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  11. Yinn

    Yinn Active Member

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    I would venture to bet the percentage of Tesla drivers - and by extension Prius drivers, heck all PEV and HEV - that acutally care about being "green" in terms of actual climate change is quite small. I encounter people who are enamored by the technology of Tesla rather than the environmentally friendliness of it. Admittedly, I myself am in that category. But I'm also a great example of how alternate incentives, stimulus, and broad appeal can bring people on board with climate change - whether the individual is an activist or not.

    I didn't purchase solar or an EV because I wanted to be green; I bought it because of stimulus, incentives, and a long term view of cost reduction. To that extent, this deal excites me.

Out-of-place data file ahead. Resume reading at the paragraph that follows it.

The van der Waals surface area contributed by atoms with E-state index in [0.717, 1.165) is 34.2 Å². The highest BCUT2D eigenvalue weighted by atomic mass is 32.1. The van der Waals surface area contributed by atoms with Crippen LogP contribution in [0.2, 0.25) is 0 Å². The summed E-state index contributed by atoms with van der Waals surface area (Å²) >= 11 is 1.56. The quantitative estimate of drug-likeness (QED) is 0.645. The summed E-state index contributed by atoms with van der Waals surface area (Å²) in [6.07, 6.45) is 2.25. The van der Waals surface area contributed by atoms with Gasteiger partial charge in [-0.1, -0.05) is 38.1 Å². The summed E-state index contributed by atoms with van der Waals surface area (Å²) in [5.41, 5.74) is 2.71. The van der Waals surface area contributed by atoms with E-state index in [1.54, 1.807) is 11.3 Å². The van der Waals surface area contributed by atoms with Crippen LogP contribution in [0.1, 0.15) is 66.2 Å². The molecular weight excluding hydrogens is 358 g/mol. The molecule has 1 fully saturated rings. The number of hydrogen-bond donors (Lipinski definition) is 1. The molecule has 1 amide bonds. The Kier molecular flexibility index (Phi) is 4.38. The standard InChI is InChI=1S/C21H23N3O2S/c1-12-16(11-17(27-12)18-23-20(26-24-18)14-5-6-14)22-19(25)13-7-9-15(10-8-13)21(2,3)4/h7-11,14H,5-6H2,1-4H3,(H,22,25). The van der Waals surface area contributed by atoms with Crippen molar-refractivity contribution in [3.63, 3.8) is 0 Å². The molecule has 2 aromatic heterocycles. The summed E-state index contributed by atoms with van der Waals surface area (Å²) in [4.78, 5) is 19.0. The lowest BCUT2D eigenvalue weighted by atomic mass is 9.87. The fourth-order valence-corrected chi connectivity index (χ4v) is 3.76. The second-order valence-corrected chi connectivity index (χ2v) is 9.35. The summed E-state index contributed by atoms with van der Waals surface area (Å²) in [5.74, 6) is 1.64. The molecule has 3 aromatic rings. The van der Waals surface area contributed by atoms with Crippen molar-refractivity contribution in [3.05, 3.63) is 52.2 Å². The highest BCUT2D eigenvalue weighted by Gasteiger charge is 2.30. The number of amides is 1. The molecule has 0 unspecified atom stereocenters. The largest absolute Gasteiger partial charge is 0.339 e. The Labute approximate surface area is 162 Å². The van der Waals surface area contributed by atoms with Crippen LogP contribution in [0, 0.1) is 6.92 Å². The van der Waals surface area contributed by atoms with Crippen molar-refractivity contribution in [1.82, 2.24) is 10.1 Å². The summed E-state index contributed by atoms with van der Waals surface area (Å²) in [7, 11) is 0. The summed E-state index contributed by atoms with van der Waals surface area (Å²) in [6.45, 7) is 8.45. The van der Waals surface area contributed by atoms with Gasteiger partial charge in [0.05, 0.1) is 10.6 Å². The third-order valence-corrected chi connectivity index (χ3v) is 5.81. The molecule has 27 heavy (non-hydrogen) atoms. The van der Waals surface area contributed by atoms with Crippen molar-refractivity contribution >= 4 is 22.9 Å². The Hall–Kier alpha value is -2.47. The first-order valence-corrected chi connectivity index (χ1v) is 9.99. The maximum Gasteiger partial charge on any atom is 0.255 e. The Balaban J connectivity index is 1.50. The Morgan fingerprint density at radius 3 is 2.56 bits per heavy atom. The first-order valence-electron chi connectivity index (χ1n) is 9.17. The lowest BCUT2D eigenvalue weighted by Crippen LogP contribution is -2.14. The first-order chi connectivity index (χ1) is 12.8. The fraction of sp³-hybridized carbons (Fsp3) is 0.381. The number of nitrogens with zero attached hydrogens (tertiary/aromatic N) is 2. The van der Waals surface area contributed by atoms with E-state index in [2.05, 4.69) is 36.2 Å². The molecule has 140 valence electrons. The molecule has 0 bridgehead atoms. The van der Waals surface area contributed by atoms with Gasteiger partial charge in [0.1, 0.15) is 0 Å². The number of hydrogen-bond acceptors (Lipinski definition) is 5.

My progression went, I got solar because I wanted to reduce my electric bills and saw a 12 year breakeven with a 20-25 year lifespan. The reality is that the breakeven was almost immediate due to incentives. Which led me to increase my consumption by purchasing an electric car; which led me to purchase more solar and lowers my total cost of ownership. And since this whole solar incentives thing is working out so well; I'm now really interested in geothermal technologies so I can power it from essentially free solar electricity. But I don't want to pay the outrageous costs of geothermal; so I tightened my building envelope - which is also eligible for an incentive.